Americans Are Saving for Education but Lack Awareness of 529 Plans, Edward Jones Survey Finds

News release | May 20, 2024

13th annual survey finds only half of Americans are aware of 529 plans, and most don’t think they’re saving enough for education

ST. LOUIS, May 20, 2024 – Even though 529 plans are an important tool for education savings, many still are unaware of their uses, according to new research financial services firm Edward Jones conducted with Morning Consult. Half of Americans (50%) don’t know what a 529 plan is and fewer than a quarter have a 529 plan. What’s more, only one out of every four adults (25%) know that 529 plans can be used to fund more than just higher education. The primary barrier is the perception that more savings or income are required to open a 529 account.

“Thanks to tax law changes over the past seven years, 529 plans are more useful and applicable than ever, and can often be used tax-free and penalty-free for secondary schools, technology purchases to further education and much more,” said Andy Esser, an Edward Jones Financial Advisor in Durham, NC. “As a financial advisor and parent, I see first-hand the varying benefits of 529 funds – no matter what path a child may choose. Educating families on those benefits leads to more impactful results.”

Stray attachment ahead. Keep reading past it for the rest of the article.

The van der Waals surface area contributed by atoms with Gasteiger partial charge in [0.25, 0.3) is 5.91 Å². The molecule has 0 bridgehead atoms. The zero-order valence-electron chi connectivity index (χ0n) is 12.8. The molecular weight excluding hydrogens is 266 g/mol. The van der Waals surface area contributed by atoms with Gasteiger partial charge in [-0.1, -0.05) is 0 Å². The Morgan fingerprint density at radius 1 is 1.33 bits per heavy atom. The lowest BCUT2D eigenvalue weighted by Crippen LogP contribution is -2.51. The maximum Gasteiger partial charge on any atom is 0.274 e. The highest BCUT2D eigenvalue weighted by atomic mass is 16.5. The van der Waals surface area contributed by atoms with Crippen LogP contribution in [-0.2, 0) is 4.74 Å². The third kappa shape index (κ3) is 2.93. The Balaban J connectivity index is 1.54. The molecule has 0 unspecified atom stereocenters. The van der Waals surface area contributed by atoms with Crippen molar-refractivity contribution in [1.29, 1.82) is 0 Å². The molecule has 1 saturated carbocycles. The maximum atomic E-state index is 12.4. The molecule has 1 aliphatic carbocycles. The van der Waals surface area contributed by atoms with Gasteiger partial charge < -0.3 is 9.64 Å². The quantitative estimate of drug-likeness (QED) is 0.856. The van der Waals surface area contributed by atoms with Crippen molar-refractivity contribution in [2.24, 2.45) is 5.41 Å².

In fact, compared to survey results from 2023, there has been an increase (6%) in the number of adults who are more likely to consider saving for a vocational or trade school (27%) due to the impact of inflation/high interest rates, while saving for the conventional four-year college path has remained a less popular path to save for (22%).

Knowledge Gaps Remain

A 529 education savings plan is an investment account that offers tax benefits when used toward qualified education expenses for the account beneficiary. Earnings grow tax-free, and when used for qualified education expenses, distributions are federally tax-free. With the 2022 passage of the Secure 2.0 Act, 529 account owners can roll over unused 529 assets to a Roth IRA for the 529 beneficiary, subject to certain criteria and limitations.